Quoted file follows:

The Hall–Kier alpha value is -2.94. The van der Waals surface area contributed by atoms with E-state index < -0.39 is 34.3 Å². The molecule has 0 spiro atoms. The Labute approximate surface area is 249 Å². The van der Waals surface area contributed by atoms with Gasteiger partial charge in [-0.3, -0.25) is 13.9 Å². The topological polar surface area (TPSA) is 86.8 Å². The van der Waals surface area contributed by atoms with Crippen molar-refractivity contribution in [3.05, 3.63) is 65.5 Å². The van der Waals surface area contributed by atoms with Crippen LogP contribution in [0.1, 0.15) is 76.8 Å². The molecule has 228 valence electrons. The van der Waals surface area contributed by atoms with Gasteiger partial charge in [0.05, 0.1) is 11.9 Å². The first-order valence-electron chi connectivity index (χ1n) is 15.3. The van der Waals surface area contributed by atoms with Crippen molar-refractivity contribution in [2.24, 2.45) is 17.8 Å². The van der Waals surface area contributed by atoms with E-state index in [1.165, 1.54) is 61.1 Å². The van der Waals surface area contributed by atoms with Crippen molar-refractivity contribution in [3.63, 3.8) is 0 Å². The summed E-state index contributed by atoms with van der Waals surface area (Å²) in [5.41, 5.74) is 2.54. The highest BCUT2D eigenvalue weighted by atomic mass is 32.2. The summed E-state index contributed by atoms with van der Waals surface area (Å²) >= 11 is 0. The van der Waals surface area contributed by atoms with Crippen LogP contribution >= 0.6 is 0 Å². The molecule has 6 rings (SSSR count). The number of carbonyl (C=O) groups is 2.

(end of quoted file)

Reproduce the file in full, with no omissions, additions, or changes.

The Hall–Kier alpha value is -2.94. The van der Waals surface area contributed by atoms with E-state index < -0.39 is 34.3 Å². The molecule has 0 spiro atoms. The Labute approximate surface area is 249 Å². The van der Waals surface area contributed by atoms with Gasteiger partial charge in [-0.3, -0.25) is 13.9 Å². The topological polar surface area (TPSA) is 86.8 Å². The van der Waals surface area contributed by atoms with Crippen molar-refractivity contribution in [3.05, 3.63) is 65.5 Å². The van der Waals surface area contributed by atoms with Crippen LogP contribution in [0.1, 0.15) is 76.8 Å². The molecule has 228 valence electrons. The van der Waals surface area contributed by atoms with Gasteiger partial charge in [0.05, 0.1) is 11.9 Å². The first-order valence-electron chi connectivity index (χ1n) is 15.3. The van der Waals surface area contributed by atoms with Crippen molar-refractivity contribution in [2.24, 2.45) is 17.8 Å². The van der Waals surface area contributed by atoms with E-state index in [1.165, 1.54) is 61.1 Å². The van der Waals surface area contributed by atoms with Crippen molar-refractivity contribution in [3.63, 3.8) is 0 Å². The summed E-state index contributed by atoms with van der Waals surface area (Å²) in [5.41, 5.74) is 2.54. The highest BCUT2D eigenvalue weighted by atomic mass is 32.2. The summed E-state index contributed by atoms with van der Waals surface area (Å²) >= 11 is 0. The van der Waals surface area contributed by atoms with Crippen LogP contribution >= 0.6 is 0 Å². The molecule has 6 rings (SSSR count). The number of carbonyl (C=O) groups is 2.